WISE — Almost two weeks after the Wise County School Board approved a set of transgender rights policy changes, a group of area residents and clergy rallied outside the closed schools’ central office to protest the action.

The approximately 120 people, called to the rally by Stand Up Virginia, included Russell and Wise counties Republican officials and the group’s local organizer Jony Baker, a Dickenson County Sheriff’s Office employee and legislative aide to 38th District state Sen. Travis Hackworth.

Social media posts by the group had originally scheduled the rally at 3 p.m. — during the division office’s business hours — but it was rescheduled after business hours.

Baker, who told the gathering that Hackworth supports efforts to strike down the state’s transgender school rights law as an unfunded mandate, attacked the policies and an alternate model policy under the new law.

The Wise County school board, like the Lee County and Norton boards, adopted a package of Virginia School Boards Association-recommended policy changes

to comply with the new Virginia Code sections 22.1-22.3 covering eight areas:

• Compliance with applicable nondiscrimination laws

• Maintenance of a safe and supportive learning environment free from discrimination and harassment for all students

• Prevention of and response to bullying and harassment

• Maintenance of student records

• Identification of students

• Protection of student privacy and the confidentiality of sensitive information

• Enforcement of sex-based dress codes

• Student participation in sex-specific school activities and events and use of school facilities

Pointing to a mass rally in Russell County organized about two weeks ago, Baker called on Wise County residents to do the same to put pressure on the school board.

With one daughter in public school, Baker said the rights law was an attempt to take God out of school.

“I don’t want her going to any school and have her mind corrupted,” Baker said, adding that residents should pressure their local school board members to reverse any adoption of the policies.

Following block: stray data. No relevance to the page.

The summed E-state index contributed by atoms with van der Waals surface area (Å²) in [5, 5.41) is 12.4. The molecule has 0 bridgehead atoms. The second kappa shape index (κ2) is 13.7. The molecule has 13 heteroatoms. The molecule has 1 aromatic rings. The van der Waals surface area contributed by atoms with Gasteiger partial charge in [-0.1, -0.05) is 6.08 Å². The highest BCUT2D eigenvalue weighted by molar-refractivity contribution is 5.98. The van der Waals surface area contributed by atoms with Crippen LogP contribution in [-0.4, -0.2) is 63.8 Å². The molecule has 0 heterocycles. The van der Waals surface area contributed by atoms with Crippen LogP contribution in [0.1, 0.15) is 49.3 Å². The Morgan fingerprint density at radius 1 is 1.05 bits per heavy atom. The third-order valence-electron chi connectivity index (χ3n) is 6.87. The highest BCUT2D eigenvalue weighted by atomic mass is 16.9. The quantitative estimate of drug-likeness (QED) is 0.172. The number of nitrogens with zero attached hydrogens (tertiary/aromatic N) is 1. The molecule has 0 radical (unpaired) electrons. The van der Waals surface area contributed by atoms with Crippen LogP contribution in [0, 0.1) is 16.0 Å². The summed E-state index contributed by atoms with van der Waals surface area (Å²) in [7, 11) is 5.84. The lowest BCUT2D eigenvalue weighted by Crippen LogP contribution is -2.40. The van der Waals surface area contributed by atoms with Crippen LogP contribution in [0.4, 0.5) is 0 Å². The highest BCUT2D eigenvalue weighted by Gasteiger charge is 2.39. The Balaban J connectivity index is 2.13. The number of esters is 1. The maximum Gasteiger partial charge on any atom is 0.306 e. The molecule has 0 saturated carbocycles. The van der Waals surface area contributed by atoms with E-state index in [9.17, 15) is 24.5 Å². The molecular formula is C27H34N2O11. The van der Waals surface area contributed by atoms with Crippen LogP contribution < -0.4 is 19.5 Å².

Baker compared local opposition to the transgender rights law to demonstrations in support of the Second Amendment and gun ownership.

“We love our guns,” Baker said. “We love our God, we love our Constitution, we love those kids … We can’t discriminate against my little girl and say we’re providing more freedoms for somebody else.”

Several local pastors criticized the Wise County board action, repeating Baker’s call to elect local school board members and state legislators who will repeal the measures and strike down the new law. Father-and-son pastors Owen Powers Jr. and Sr., who oversee separate churches in the county, echoed many of the points of their fellow clergy.

Powers Jr., said county residents “have to stand up against the evil,” adding that the Bible specifies “there’s male and there’s female.”

“My rights are being infringed upon,” Powers Sr. said, accusing the board’s decision of being made on financial grounds. “You’re confusing young, innocent minds.”

Resident Huey Ellis, who has a child and nephews attending a county school, called the policy “an outright abomination.”

“Homosexuality is a special kind of sin,” Ellis said. “If I have to, I will take my children out of school and teach them myself.”

Local pastor Roger Barker called on all churches in the county to come together in opposition to the board’s action.

“Those ungodly people are making those ungodly decisions,” Barker said. “We have to be forceful.”

Jimmy Hobbs, another local Stand Up Virginia organizer, told the group that there will be another rally at the Spirit and Truth Worship Center near Big Stone Gap on Thursday at 7 p.m.

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